In the premiere episode of “Silicon Valley,” HBO’s rambunctious sitcom set in the world of high-tech startups, smug entrepreneur Erlich Bachman boasts in a pitch meeting that he’s memorized hexadecimal multiplication tables.

“Ask me what nine times F is. It’s fleventy-five!” says Erlich. Immediately after it aired, geeks took to Twitter to complain: The show’s writers got it wrong. (The answer is actually 0x87, not 0xF5 as Erlich’s goofy, made-up response implied.)

Mike Judge, “Silicon Valley” co-creator and showrunner, felt compelled to point out in a tweet that it was a joke — in the same scene, Erlich also mistakenly claims Campbell Soup Co. is based in Paris, Texas. “I don’t mind people being nitpicky. It’s kind of fun,” says Judge. Adds writer-producer Alec Berg, “We know every shot is going to be scrutinized, but that’s great because it means people love the show.”

Welcome to TV production in an age when technology pervades everyday life — and knowledgeable viewers jump at the chance to cry BS on social networks when they sniff it. A new crop of tech-focused shows, including “Silicon Valley,” USA’s “Mr. Robot,” AMC’s “Halt and Catch Fire” and Crackle’s upcoming “StartUp” go to extraordinary lengths to portray technology with real-world accuracy, enlisting scores of consultants and sweating over the small stuff.

“Silicon Valley” has created an expansive network of experts, coordinated by lead tech consultant Jonathan Dotan, with about 200 on tap for each season. For the writing of season three last year, that included Dick Costolo, ex-CEO of Twitter and a one-time standup comedian. “The audience sets a pretty high bar,” says Dotan, who has worked at dot-com companies and for a private equity firm investing in media and tech. “Some people say they can’t watch it because it’s too real. They get PTSD.”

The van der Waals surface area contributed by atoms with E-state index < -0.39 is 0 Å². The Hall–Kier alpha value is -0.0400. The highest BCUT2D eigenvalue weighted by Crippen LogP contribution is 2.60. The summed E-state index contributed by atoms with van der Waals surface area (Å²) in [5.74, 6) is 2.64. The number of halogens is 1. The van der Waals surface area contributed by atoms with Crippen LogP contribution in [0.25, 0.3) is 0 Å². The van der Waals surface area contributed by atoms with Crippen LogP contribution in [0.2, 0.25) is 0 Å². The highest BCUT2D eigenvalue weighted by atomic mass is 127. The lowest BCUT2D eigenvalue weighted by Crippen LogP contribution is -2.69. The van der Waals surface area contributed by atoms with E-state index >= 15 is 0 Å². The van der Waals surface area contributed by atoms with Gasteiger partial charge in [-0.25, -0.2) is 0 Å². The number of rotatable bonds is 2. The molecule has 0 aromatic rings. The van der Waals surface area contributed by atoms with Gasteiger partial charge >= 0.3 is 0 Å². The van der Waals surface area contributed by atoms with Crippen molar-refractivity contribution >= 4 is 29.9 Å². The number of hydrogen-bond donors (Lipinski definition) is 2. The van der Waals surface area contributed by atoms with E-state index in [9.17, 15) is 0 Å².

The point isn’t to deflect criticism per se, but to convince the audience that the events on screen are entirely possible. “We feel the more detail we have, the more we can ground the story in reality,” says Kor Adana, writer and lead technical consultant on hacker thriller “Mr. Robot.”

“Ultimately what our characters are doing is unfilmable. They’re sitting programming all day.”
Mike Judge

Adana says when he met “Mr. Robot” showrunner and creator Sam Esmail, they bonded over their mutual disdain of how hacking has been represented on television. “It’s usually an exposition dump: There’s a hacker furiously typing on a keyboard, and they get information that moves the plot forward,” says Adana, who previously worked as a cybersecurity specialist for Toyota Motor Sales.

Among the show’s consultants are ex-FBI cyberagents, Andre McGregor and Michael Bazzell. Adana has also reached out to the hacker underground to gather string: Gregg Housh, a former member of the Anonymous collective, made a cameo in season two.

The hacks in “Mr. Robot” are conceived by Adana and his collaborators, who also verify they can really be executed. Adana then works with an animator to re-create the hack, coaching the actors, including series stars Rami Malek and Christian Slater, on interacting with it. “That’s a very stressful process — our record is 21 revisions on one animation,” he says.

In his pursuit of technical perfection, Adana has fought with producers about correcting minutiae in post-production. For example, in one scene, computers were turned off because the fans were too loud; he pushed to add the machines’ LEDs in post, overriding an objection that nobody would care. Another battle: Adana lobbied the legal department to clear real brand names of software and hardware someone would use to carry out a hack.

“Mr. Robot” and “Silicon Valley” have won fans in the tech community for their attention to detail. And Hollywood in general has improved its tech cred, says John Reed, senior executive director for staffing and recruiting firm Robert Half Technology — a far cry from the suspension of disbelief required for, say, 1983’s “WarGames,” in which a teen inadvertently sets off a nuclear missile crisis after breaking into a military supercomputer.